Fossil Free Stanford, the Stanford chapter of a national Fossil Free movement, has launched a campus-wide initiative to urge the University to divest from fossil fuels.
The group aims to convince University officials to freeze all new fossil fuel investments and to fully divest from the 200 largest publicly traded fossil fuel companies within the next five years.
Fossil Free Stanford was formed at the end of fall quarter after Bill McKibben, a co-founder of the international climate campaign 350.org, visited Palo Alto on his “Do the Math” tour. According to Michael Penuelas ’15, a member of Fossil Free Stanford, the event inspired students to found their own divestment campaign.
“This is our tuition money and our professors’ pension money…and our school’s endowment is going to support industries that are polluting our future,” said Fossil Free Stanford member Yari Greaney ’15. “Divesting is something we can do as an institution and really make a statement.”
Communications with the APIRL
Greaney and other members of the group have been communicating since February with Stanford’s Advisory Panel on Investment Responsibility and Licensing (APIRL), the body that advises President John Hennessy and the Board of Trustees on ethnical issues surrounding University endowment investments.
According to APIRL Staff Liaison Kathleen Greenan, the purpose of the APIRL is to provide “a forum for the Stanford community to voice its concerns about the social and environmental impacts of Stanford’s investment and trademark licensing activities.”
While a variety of divestment campaigns have been presented to the APIRL, only three have been successful. Stanford divested from several companies with operations in apartheid South Africa in 1977 and divested from major tobacco companies in 1998. In 2005, Stanford divested from four companies that supported the Sudanese government.
“In each case, the action was based on fiduciary obligations and clear ethical principles which were widely held across the entire Stanford community,” Greenan wrote in a statement to The Daily.
Fossil Free Stanford members made a presentation to the APIRL’s Environmental Sustainability Subcommittee in March, and they submitted an official request for the review of investments on May 8.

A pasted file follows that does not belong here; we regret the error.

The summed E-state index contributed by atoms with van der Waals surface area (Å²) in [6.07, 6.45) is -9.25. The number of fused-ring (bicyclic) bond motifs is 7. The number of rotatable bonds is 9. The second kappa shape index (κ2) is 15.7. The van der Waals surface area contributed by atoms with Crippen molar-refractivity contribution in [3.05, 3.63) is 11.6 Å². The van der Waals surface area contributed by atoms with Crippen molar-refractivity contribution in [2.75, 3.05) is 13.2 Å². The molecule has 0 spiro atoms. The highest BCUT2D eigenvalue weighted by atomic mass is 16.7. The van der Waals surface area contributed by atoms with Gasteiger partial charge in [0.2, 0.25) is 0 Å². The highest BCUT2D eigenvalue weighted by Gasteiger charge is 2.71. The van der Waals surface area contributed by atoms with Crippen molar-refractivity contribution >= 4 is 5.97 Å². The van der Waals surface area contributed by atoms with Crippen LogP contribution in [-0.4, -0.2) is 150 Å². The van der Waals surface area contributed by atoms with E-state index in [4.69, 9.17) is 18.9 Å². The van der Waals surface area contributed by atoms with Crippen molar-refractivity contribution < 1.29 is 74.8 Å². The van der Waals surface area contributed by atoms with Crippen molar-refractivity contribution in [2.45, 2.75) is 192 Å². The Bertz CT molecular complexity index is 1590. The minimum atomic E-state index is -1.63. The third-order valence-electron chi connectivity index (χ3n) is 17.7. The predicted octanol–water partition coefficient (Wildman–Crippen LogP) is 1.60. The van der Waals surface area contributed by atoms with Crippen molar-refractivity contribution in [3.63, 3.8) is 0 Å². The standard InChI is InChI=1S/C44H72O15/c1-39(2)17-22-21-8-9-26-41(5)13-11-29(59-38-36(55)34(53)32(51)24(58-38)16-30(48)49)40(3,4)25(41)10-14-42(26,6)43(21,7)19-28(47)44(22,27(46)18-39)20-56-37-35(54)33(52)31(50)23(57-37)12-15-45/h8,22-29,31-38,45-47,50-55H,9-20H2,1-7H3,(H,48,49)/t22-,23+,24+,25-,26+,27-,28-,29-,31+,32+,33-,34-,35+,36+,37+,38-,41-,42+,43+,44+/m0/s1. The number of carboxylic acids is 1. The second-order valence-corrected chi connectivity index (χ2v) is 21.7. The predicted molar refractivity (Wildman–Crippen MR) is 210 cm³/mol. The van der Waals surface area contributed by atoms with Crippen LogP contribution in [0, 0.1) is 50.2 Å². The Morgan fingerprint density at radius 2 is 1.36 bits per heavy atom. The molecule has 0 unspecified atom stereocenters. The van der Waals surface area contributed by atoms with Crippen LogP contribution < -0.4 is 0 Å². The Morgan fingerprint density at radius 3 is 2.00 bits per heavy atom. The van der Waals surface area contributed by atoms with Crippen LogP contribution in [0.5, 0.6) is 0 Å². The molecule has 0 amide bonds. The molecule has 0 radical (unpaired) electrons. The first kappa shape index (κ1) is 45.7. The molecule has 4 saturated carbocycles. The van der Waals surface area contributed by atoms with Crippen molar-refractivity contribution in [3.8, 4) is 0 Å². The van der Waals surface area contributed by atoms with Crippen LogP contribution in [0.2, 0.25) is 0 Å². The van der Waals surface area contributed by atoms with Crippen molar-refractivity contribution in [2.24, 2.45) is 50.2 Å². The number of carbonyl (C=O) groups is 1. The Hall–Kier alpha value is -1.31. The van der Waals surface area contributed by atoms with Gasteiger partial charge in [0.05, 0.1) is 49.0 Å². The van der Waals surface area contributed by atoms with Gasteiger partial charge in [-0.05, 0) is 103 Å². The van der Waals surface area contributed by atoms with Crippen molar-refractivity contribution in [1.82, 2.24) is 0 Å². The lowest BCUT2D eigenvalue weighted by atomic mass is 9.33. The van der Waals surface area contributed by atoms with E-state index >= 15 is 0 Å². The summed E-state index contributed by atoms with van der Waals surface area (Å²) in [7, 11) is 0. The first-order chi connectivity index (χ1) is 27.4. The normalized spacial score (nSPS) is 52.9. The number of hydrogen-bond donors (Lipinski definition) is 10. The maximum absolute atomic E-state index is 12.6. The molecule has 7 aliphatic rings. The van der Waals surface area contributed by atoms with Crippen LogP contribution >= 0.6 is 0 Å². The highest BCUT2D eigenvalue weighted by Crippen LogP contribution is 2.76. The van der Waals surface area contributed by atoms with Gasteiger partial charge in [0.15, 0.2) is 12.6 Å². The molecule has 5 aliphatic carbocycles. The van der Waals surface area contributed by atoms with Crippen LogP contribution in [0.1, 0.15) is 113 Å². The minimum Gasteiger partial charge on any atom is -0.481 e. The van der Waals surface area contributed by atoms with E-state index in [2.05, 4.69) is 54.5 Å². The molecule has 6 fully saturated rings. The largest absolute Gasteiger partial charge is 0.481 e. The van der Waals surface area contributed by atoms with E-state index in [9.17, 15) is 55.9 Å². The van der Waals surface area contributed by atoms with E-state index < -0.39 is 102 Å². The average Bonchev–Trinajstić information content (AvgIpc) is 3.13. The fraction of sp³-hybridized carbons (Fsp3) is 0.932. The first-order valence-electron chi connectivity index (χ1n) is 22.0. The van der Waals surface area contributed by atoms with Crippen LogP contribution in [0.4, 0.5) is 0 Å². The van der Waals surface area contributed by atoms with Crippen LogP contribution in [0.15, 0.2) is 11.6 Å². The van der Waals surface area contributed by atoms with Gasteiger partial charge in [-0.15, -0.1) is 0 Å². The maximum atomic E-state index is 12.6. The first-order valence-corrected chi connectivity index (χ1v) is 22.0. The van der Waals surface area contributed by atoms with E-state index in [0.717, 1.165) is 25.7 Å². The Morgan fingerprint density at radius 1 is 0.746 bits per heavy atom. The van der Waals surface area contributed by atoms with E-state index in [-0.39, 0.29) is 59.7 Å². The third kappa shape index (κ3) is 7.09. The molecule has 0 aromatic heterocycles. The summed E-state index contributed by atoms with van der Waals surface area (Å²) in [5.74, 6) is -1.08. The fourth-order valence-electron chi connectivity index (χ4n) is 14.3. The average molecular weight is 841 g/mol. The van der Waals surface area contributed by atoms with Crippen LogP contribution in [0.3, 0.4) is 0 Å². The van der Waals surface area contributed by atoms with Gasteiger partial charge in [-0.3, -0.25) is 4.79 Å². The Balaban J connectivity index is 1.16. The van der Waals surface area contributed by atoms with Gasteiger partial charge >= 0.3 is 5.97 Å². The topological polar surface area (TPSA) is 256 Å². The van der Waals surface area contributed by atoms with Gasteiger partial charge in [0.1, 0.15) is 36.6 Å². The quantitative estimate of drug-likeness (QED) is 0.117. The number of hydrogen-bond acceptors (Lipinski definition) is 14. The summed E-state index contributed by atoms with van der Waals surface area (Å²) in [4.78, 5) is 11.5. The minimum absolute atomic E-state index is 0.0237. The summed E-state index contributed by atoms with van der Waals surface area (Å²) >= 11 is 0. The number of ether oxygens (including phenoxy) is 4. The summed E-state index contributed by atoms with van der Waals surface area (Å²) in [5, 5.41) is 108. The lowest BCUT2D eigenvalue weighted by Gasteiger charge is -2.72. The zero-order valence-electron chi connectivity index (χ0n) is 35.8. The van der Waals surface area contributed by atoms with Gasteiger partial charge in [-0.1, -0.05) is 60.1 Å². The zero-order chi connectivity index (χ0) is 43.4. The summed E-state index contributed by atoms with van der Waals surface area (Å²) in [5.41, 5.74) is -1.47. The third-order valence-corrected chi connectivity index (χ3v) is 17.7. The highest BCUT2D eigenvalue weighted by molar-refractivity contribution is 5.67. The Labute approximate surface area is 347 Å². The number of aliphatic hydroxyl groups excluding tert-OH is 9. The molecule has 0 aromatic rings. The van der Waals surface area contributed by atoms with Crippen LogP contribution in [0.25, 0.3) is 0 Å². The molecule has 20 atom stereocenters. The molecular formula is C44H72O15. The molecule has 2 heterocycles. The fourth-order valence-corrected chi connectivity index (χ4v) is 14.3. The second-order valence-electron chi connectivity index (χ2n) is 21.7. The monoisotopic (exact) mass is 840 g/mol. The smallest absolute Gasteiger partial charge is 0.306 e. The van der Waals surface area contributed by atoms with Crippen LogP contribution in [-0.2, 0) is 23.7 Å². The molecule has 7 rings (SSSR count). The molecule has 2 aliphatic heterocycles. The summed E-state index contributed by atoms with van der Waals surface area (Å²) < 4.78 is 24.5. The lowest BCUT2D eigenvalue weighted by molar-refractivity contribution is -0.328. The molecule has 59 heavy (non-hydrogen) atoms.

Sophie Harrison ’16, a member of Fossil Free Stanford, said that there was “a lot of respect” in the APIRL’s response to the group’s presentation. Harrison noted that group members are now focused on “making sure [the APIRL] can fully understand the urgency of the situation” and recognize the group’s broad support base.
Though Greenan said that APIRL’s 2012-2013 session has ended, she expects further communication with Fossil Free Stanford next year.
“We look forward to working with the group into the fall as they prepare for a presentation to the full panel,” Greenan said in a statement.
In addition to submitting its official proposal for divestment, Fossil Free Stanford has held several events and started an online petition to rally support from the Stanford community and make students more aware of the divestment movement.
The petition recently reached 1,045 signatures, and group members held a 1,000 signature celebration in front of President Hennessy’s office on May 17.
Fossil Free Stanford has also been in contact with similar groups at a number of schools across the country and in the Bay Area such as UC Berkeley, UC San Francisco and San Francisco State University.
According to Harrison, 300 schools across the country have active fossil fuel divestment campaigns and 11 cities have committed to divestment.
“It’s a national movement…part of what makes this so powerful is that there are students across the country working on this,” Harrison said. “It comes down to the fact that by continuing to live our lifestyles with a dependence on fossil fuels, we are condemning future generations to a world that is not as good as the one we have right now.”
The group is working to gain more signatures on the petition, conduct a year-end review and strengthen the argument presented to the APIRL by compiling research on the necessity of divestment.
Group members also hope to foster more faculty and alumni support and involvement, and they may create a video featuring professors speaking about the importance of divestment from fossil fuels.
“We’re all very passionate about this, and we’re not going away,” Penuelas said.